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Young People … Our Greatest Resource

Getting Through on a Hug

It’s kinda interesting that my last post quoted Shawnee Chief Tecumseh, because today I spoke at Marty Indian School in the southeastern part of South Dakota, a small community about two miles or so from Nebraska. The school is on the Yankton-Sioux Reservation.

As I was catching my flight from San Antonio, a mother with two children was in front of me trying to get through the TSA metal detector. She was carrying a baby and a little boy about two or three was following her.

Mom and the baby got through the scanning machine just fine, but, when the boy was asked to come through, he froze. He wasn’t crying, not yet anyway. Mom and the very pleasant TSA officer were standing on the other side trying to coax him and encourage him to come through. The more they talked, the more terrified he became.

A line was forming behind him, with me at the head of the line. He wasn’t going anywhere. He stood there, perfectly still watching his mother and baby brother. They could have been standing in the next world for all he knew. Close … but so far away.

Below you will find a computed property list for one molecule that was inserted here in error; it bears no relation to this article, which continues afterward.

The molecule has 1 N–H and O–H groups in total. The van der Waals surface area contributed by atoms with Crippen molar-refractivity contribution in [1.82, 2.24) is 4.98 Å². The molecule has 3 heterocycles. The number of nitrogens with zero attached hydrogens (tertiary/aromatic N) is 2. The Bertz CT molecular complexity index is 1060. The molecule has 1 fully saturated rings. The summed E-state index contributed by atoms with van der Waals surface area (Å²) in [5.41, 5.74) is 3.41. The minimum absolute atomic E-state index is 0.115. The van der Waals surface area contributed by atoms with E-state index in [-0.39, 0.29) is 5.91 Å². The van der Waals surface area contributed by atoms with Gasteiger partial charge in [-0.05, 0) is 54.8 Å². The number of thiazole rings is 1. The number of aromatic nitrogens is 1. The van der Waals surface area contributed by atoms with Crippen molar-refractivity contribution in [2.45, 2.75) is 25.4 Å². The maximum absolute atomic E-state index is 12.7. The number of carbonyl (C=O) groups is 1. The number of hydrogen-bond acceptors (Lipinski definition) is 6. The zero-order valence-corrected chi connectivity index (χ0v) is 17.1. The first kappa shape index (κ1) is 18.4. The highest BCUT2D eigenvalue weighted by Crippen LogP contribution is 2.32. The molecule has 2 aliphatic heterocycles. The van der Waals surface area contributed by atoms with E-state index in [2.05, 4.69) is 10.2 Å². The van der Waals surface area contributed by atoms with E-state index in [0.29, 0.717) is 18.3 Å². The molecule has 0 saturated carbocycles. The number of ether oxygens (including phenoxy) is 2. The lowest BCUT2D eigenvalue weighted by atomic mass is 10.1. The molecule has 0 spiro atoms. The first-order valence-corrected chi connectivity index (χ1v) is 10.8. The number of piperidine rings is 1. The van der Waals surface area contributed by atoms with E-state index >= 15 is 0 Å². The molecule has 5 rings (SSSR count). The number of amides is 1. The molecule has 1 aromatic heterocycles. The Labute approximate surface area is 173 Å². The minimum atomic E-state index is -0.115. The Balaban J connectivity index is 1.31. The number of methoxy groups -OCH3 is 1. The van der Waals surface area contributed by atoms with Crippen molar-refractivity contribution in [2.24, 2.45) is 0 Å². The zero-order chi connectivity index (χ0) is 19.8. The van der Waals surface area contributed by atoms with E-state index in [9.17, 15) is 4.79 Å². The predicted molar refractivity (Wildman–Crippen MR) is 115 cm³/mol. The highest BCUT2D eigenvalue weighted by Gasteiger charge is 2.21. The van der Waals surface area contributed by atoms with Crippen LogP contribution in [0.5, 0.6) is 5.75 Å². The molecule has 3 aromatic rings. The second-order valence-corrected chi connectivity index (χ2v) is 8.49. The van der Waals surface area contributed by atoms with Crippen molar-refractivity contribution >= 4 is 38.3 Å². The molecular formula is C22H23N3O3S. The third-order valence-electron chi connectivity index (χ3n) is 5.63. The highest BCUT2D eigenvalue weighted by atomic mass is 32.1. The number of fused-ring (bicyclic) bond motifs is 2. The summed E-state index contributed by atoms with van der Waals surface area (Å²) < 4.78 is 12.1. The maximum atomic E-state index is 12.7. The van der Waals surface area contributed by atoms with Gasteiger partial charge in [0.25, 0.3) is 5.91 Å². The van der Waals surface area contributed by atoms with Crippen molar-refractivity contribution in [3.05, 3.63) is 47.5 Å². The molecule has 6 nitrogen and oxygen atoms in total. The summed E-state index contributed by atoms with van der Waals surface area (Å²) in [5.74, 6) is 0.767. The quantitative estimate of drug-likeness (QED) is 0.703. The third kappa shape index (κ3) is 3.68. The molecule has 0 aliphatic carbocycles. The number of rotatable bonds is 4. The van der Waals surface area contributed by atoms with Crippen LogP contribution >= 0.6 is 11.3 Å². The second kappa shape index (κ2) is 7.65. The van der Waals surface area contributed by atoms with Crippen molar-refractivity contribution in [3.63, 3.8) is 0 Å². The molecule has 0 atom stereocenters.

Mom did a wise and loving thing. She put the baby in the stroller and stepped back through the screening frame. She got down on one knee, smiled, and opened her arms wide. He threw himself into her arms and she carried him through the detector.

The problem was solved. Not with harsh words. Not with an impatient posture. Not with a response to the building embarrassment that her son was holding up the line. She solved the problem by recognizing he was afraid.

When she removed the fear, he complied willingly. There can be a world of difference between “I don’t WANT to” and “I’m AFRAID to.”

Wisdom is knowing the difference.

James Sutton, Psychologist                 www.docspeak.com

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January 19, 2008 - Posted by | adversity, Counselors, Difficult Child, Educators, family, Inspirational, Parents, Self-esteem | , , , , , , , , , , , , ,

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